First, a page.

Roth Conversions – (Q & A)

Nov 2017


Dear Rick:
I was at a library talk you gave a few weeks ago and one of the items you talked about was that people should look at potentially converting some of their traditional IRAs into a Roth IRA. I sat down with my accountant and had him compute the numbers. He told me that because of my income I could only convert about $10,000 in order to stay in the same bracket. With Michigan taxes and federal taxes, it’ll cost me about $3,500 in taxes. My question is where best to get this money? The two options I have are to either take a little larger IRA distribution and use the extra money to pay the tax, or to take the money from my personal checking account. My question to you is which option do you think I should take? My next question is I want to do another Roth conversion next year. It is best to wait until the end of the year or should I do it at the beginning of the year?

Thank you.



Dear Ralph:
First, I think it is great that you’re doing a Roth IRA conversion. I think it is an excellent strategy and something more people should take advantage of. After all, if you can turn tax-deferred money into tax-free money, why not.

With regards to paying the taxes there’s no doubt in my mind that you should take it from your checking account. The reasoning is quite simple, and that is if you take an additional amount of money from a traditional IRA and use that to pay your taxes, you are taxed on the distribution. On the other hand, if you took the money from your checking account there would be no additional tax liability.

What many people forget about is when you do a Roth conversion there is a tax liability. That is why I always tell people that one of my rules of converting is that you must have the money available to pay the taxes without touching any of the money that you are converting. In addition, if you did withdraw extra money from an IRA for the conversion and you are under 59½, then in addition to the tax on that money you would also have to pay a penalty. Therefore, to make things easier you should always plan to pay your tax liability if you do a Roth conversion with non-IRA money.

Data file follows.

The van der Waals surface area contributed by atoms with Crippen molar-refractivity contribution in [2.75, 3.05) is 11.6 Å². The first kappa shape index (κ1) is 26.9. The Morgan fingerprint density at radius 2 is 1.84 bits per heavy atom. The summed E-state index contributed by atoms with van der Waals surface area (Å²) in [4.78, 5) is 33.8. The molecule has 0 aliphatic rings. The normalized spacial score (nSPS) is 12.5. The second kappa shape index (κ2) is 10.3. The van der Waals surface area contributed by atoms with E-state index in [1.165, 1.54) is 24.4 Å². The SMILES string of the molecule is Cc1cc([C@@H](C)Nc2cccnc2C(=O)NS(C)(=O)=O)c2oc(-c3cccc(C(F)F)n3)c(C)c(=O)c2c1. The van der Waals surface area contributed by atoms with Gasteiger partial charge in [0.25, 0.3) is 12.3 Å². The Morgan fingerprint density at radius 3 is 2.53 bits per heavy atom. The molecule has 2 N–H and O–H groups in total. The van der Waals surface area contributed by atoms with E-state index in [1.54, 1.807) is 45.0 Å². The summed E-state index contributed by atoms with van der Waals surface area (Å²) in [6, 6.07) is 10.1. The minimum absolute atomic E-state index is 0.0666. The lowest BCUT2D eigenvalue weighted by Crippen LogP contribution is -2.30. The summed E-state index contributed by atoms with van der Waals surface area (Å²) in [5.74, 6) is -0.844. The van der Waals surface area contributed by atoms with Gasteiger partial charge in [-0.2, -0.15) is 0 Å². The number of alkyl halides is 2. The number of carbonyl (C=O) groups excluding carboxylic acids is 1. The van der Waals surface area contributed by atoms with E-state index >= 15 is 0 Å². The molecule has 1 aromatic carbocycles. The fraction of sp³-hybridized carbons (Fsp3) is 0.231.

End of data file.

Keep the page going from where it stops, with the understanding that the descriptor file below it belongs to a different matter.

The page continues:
With regards to timing of a Roth conversion, my general rule is I want to do it sooner than later. My reasoning is very simple and that is the sooner you convert, the more time your money has to grow tax free versus tax deferred. Therefore, if all things are equal, I would do my Roth conversion at the beginning of the year rather than at the end of the year.

If you do decide to do a Roth IRA conversion at the beginning of the year, make sure that if you need to make an estimated payment for your tax liability that you do so. So many people are under the mistaken belief that they can wait until the following April to pay the tax; unfortunately, that is not the case. As I’ve mentioned many times in the past, taxes are due on a quarterly basis and therefore, if you do a Roth conversion in the first quarter of 2018, it is important to look at your income tax situation to make sure you don’t have to make an estimated payment.

There is still time before the end of the year to do a Roth conversion; however, the clock is ticking. Remember, the Roth IRA conversion must be completed before the end of the year, and there are no extensions. Thus, if you are thinking about doing a Roth conversion, you should contact you IRA custodian as soon as possible so the transaction can be completed in plenty of time.

Good luck!


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